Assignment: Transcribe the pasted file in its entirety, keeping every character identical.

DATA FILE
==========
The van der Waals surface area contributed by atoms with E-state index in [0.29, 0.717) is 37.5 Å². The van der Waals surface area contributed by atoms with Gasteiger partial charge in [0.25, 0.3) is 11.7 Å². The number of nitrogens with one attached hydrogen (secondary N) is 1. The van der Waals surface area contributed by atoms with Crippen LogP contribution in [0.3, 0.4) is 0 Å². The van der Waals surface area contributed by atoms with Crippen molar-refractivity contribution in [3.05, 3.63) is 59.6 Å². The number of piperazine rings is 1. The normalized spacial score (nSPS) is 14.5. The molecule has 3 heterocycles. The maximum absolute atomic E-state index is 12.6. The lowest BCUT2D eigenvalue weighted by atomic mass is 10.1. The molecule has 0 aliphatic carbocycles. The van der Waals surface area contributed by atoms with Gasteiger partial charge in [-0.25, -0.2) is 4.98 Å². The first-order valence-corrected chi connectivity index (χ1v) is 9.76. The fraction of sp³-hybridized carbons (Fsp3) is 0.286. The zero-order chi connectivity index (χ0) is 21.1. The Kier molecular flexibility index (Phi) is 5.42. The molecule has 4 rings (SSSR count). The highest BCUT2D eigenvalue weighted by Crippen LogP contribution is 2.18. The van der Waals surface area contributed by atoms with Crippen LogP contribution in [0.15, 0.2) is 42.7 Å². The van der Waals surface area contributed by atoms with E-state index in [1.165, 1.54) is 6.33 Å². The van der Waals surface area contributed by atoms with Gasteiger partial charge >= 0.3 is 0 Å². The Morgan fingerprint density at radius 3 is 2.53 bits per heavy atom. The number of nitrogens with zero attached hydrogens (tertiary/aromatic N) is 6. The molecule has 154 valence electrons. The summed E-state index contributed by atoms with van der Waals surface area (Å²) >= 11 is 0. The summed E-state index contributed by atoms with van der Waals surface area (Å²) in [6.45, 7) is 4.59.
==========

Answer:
The van der Waals surface area contributed by atoms with E-state index in [0.29, 0.717) is 37.5 Å². The van der Waals surface area contributed by atoms with Gasteiger partial charge in [0.25, 0.3) is 11.7 Å². The number of nitrogens with one attached hydrogen (secondary N) is 1. The van der Waals surface area contributed by atoms with Crippen LogP contribution in [0.3, 0.4) is 0 Å². The van der Waals surface area contributed by atoms with Crippen molar-refractivity contribution in [3.05, 3.63) is 59.6 Å². The number of piperazine rings is 1. The normalized spacial score (nSPS) is 14.5. The molecule has 3 heterocycles. The maximum absolute atomic E-state index is 12.6. The lowest BCUT2D eigenvalue weighted by atomic mass is 10.1. The molecule has 0 aliphatic carbocycles. The van der Waals surface area contributed by atoms with Gasteiger partial charge in [-0.25, -0.2) is 4.98 Å². The first-order valence-corrected chi connectivity index (χ1v) is 9.76. The fraction of sp³-hybridized carbons (Fsp3) is 0.286. The zero-order chi connectivity index (χ0) is 21.1. The Kier molecular flexibility index (Phi) is 5.42. The molecule has 4 rings (SSSR count). The highest BCUT2D eigenvalue weighted by Crippen LogP contribution is 2.18. The van der Waals surface area contributed by atoms with Crippen LogP contribution in [0.15, 0.2) is 42.7 Å². The van der Waals surface area contributed by atoms with E-state index in [1.165, 1.54) is 6.33 Å². The van der Waals surface area contributed by atoms with Gasteiger partial charge >= 0.3 is 0 Å². The Morgan fingerprint density at radius 3 is 2.53 bits per heavy atom. The number of nitrogens with zero attached hydrogens (tertiary/aromatic N) is 6. The molecule has 154 valence electrons. The summed E-state index contributed by atoms with van der Waals surface area (Å²) >= 11 is 0. The summed E-state index contributed by atoms with van der Waals surface area (Å²) in [6.45, 7) is 4.59.